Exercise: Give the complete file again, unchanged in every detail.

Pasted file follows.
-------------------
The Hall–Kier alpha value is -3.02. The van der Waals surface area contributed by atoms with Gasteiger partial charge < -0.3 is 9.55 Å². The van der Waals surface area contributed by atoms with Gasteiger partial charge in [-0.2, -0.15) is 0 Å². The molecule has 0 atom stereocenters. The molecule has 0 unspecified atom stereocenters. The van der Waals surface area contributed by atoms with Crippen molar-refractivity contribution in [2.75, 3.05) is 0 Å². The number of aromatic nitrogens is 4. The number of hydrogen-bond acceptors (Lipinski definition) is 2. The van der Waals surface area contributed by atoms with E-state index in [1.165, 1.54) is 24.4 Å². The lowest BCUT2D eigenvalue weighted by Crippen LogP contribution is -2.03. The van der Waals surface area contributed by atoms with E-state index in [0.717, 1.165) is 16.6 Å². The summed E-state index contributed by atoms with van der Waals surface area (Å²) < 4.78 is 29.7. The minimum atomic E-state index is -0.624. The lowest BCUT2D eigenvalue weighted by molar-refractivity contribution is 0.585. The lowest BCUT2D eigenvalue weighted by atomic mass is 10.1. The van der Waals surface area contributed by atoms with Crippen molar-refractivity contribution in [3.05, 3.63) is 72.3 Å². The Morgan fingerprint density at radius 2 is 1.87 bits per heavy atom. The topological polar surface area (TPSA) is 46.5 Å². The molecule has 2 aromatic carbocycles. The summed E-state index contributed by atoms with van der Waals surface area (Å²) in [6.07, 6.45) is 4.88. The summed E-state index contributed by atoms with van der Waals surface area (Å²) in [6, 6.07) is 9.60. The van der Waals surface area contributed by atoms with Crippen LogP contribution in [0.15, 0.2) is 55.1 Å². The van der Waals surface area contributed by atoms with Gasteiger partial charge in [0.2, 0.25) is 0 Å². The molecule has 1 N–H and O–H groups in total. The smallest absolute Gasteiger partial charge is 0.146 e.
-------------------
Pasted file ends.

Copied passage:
The Hall–Kier alpha value is -3.02. The van der Waals surface area contributed by atoms with Gasteiger partial charge < -0.3 is 9.55 Å². The van der Waals surface area contributed by atoms with Gasteiger partial charge in [-0.2, -0.15) is 0 Å². The molecule has 0 atom stereocenters. The molecule has 0 unspecified atom stereocenters. The van der Waals surface area contributed by atoms with Crippen molar-refractivity contribution in [2.75, 3.05) is 0 Å². The number of aromatic nitrogens is 4. The number of hydrogen-bond acceptors (Lipinski definition) is 2. The van der Waals surface area contributed by atoms with E-state index in [1.165, 1.54) is 24.4 Å². The lowest BCUT2D eigenvalue weighted by Crippen LogP contribution is -2.03. The van der Waals surface area contributed by atoms with E-state index in [0.717, 1.165) is 16.6 Å². The summed E-state index contributed by atoms with van der Waals surface area (Å²) < 4.78 is 29.7. The minimum atomic E-state index is -0.624. The lowest BCUT2D eigenvalue weighted by molar-refractivity contribution is 0.585. The lowest BCUT2D eigenvalue weighted by atomic mass is 10.1. The van der Waals surface area contributed by atoms with Crippen molar-refractivity contribution in [3.05, 3.63) is 72.3 Å². The Morgan fingerprint density at radius 2 is 1.87 bits per heavy atom. The topological polar surface area (TPSA) is 46.5 Å². The molecule has 2 aromatic carbocycles. The summed E-state index contributed by atoms with van der Waals surface area (Å²) in [6.07, 6.45) is 4.88. The summed E-state index contributed by atoms with van der Waals surface area (Å²) in [6, 6.07) is 9.60. The van der Waals surface area contributed by atoms with Crippen LogP contribution in [0.15, 0.2) is 55.1 Å². The van der Waals surface area contributed by atoms with Gasteiger partial charge in [0.2, 0.25) is 0 Å². The molecule has 1 N–H and O–H groups in total. The smallest absolute Gasteiger partial charge is 0.146 e.